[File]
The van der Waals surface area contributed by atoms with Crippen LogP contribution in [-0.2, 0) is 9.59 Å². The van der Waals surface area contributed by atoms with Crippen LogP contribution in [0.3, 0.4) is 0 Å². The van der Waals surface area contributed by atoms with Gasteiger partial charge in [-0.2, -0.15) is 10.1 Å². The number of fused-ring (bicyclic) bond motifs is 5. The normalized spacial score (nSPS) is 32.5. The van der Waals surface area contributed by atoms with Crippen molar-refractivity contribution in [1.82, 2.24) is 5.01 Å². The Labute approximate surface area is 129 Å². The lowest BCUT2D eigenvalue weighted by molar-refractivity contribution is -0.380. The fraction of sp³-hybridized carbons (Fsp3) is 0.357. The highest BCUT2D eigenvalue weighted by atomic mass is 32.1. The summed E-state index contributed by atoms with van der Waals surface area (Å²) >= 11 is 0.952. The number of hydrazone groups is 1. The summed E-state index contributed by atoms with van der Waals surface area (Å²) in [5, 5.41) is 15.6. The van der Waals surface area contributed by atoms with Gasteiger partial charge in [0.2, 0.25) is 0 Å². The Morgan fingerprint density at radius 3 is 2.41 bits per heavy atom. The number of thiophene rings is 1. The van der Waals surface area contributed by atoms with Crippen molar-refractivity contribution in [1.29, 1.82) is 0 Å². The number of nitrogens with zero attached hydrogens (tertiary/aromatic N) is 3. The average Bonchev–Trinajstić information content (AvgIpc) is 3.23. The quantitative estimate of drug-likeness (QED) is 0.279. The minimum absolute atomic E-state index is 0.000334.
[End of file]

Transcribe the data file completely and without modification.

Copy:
The van der Waals surface area contributed by atoms with Crippen LogP contribution in [-0.2, 0) is 9.59 Å². The van der Waals surface area contributed by atoms with Crippen LogP contribution in [0.3, 0.4) is 0 Å². The van der Waals surface area contributed by atoms with Gasteiger partial charge in [-0.2, -0.15) is 10.1 Å². The number of fused-ring (bicyclic) bond motifs is 5. The normalized spacial score (nSPS) is 32.5. The van der Waals surface area contributed by atoms with Crippen molar-refractivity contribution in [1.82, 2.24) is 5.01 Å². The Labute approximate surface area is 129 Å². The lowest BCUT2D eigenvalue weighted by molar-refractivity contribution is -0.380. The fraction of sp³-hybridized carbons (Fsp3) is 0.357. The highest BCUT2D eigenvalue weighted by atomic mass is 32.1. The summed E-state index contributed by atoms with van der Waals surface area (Å²) >= 11 is 0.952. The number of hydrazone groups is 1. The summed E-state index contributed by atoms with van der Waals surface area (Å²) in [5, 5.41) is 15.6. The van der Waals surface area contributed by atoms with Gasteiger partial charge in [0.2, 0.25) is 0 Å². The Morgan fingerprint density at radius 3 is 2.41 bits per heavy atom. The number of thiophene rings is 1. The van der Waals surface area contributed by atoms with Crippen molar-refractivity contribution in [1.29, 1.82) is 0 Å². The number of nitrogens with zero attached hydrogens (tertiary/aromatic N) is 3. The average Bonchev–Trinajstić information content (AvgIpc) is 3.23. The quantitative estimate of drug-likeness (QED) is 0.279. The minimum absolute atomic E-state index is 0.000334.